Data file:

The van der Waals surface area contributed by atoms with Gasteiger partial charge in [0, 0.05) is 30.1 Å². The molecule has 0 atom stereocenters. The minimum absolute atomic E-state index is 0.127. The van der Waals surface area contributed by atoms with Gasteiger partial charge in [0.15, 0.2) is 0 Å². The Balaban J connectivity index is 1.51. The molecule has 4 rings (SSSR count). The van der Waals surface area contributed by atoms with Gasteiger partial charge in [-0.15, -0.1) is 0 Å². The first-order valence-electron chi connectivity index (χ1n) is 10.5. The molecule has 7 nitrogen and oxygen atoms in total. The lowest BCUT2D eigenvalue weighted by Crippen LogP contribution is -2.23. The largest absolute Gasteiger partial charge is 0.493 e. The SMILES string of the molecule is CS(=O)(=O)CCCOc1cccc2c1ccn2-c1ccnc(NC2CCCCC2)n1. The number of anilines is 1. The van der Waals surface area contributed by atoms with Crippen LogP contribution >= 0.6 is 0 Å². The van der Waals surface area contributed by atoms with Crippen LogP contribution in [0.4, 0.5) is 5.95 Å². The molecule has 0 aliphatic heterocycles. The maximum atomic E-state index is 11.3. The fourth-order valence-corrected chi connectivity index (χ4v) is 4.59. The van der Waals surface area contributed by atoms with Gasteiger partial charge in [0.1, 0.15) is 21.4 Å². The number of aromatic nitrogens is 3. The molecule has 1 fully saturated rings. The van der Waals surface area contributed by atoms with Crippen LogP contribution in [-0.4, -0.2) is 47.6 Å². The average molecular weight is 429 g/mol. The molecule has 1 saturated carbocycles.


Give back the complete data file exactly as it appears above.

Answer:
The van der Waals surface area contributed by atoms with Gasteiger partial charge in [0, 0.05) is 30.1 Å². The molecule has 0 atom stereocenters. The minimum absolute atomic E-state index is 0.127. The van der Waals surface area contributed by atoms with Gasteiger partial charge in [0.15, 0.2) is 0 Å². The Balaban J connectivity index is 1.51. The molecule has 4 rings (SSSR count). The van der Waals surface area contributed by atoms with Gasteiger partial charge in [-0.15, -0.1) is 0 Å². The first-order valence-electron chi connectivity index (χ1n) is 10.5. The molecule has 7 nitrogen and oxygen atoms in total. The lowest BCUT2D eigenvalue weighted by Crippen LogP contribution is -2.23. The largest absolute Gasteiger partial charge is 0.493 e. The SMILES string of the molecule is CS(=O)(=O)CCCOc1cccc2c1ccn2-c1ccnc(NC2CCCCC2)n1. The number of anilines is 1. The van der Waals surface area contributed by atoms with Crippen LogP contribution >= 0.6 is 0 Å². The van der Waals surface area contributed by atoms with Crippen LogP contribution in [0.4, 0.5) is 5.95 Å². The molecule has 0 aliphatic heterocycles. The maximum atomic E-state index is 11.3. The fourth-order valence-corrected chi connectivity index (χ4v) is 4.59. The van der Waals surface area contributed by atoms with Gasteiger partial charge in [0.1, 0.15) is 21.4 Å². The number of aromatic nitrogens is 3. The molecule has 1 fully saturated rings. The van der Waals surface area contributed by atoms with Crippen LogP contribution in [-0.4, -0.2) is 47.6 Å². The average molecular weight is 429 g/mol. The molecule has 1 saturated carbocycles.